English chemist and physicist (1791-1867)
Michael Faraday was one of ten children born into a working-class family in
an area that is now part of London.
Greatly stimulated by the scientific books which he bound after being apprenticed to a bookbinder at the age of 14 he was, he eventually started attending the classes taught by the great scientist Humphry Davy. Faraday bound his own detailed notes, which he later showed to Davy with a request for employment. As a result, he was taken on as an assistant in the laboratory of the Royal Institution, an institution for scientific research where he worked for the rest of his life, and where he conducted a lot of research into electricity and magnetism. In 1831 he not only invented the transformer, but also discovered the principle of the electrical generator (dynamo).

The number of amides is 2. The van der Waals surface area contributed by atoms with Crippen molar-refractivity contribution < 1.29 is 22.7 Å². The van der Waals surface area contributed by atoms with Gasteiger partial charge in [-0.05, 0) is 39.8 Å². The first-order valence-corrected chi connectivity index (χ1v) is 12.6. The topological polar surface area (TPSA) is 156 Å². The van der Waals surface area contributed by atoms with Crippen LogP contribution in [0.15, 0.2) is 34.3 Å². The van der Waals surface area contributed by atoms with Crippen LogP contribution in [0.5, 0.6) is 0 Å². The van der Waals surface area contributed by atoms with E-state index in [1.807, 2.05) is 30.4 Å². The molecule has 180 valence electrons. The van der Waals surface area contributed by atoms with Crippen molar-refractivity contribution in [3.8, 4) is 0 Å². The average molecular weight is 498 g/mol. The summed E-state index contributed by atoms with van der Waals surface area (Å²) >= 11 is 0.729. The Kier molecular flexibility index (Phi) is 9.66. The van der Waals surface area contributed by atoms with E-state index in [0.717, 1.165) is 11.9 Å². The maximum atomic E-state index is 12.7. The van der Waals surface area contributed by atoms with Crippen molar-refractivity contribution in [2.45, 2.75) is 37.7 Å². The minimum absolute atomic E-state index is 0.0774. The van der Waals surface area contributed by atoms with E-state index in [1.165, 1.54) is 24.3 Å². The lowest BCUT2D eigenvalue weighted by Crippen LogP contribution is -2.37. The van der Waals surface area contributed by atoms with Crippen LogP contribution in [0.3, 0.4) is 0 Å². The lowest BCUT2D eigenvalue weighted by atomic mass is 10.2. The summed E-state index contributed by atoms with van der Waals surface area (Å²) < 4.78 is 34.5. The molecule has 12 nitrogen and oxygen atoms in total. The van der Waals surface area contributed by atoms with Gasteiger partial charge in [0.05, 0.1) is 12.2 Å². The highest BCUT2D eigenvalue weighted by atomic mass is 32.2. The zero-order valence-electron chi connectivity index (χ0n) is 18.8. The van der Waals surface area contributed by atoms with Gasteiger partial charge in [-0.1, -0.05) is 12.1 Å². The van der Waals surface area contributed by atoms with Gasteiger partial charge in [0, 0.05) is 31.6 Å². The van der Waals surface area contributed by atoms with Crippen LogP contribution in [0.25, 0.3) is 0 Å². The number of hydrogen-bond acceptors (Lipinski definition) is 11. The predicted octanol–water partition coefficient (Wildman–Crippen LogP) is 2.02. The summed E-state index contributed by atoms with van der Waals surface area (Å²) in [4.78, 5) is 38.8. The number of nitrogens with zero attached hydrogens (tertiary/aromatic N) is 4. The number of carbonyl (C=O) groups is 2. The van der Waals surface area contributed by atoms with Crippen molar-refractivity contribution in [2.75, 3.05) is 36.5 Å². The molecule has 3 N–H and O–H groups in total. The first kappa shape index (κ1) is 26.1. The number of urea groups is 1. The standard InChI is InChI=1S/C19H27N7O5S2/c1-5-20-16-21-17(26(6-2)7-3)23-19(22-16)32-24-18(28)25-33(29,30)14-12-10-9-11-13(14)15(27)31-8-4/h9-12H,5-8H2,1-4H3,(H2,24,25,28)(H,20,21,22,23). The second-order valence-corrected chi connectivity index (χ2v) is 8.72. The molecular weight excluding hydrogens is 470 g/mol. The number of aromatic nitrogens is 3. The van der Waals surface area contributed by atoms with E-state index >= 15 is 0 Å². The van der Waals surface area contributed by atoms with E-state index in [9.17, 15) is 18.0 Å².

In his later work on static electricity, he discovered that there is no interior field in anything enclosed within a metal conductor, even if current is applied to the metal itself. Such a metal construction is now known as a Faraday cage.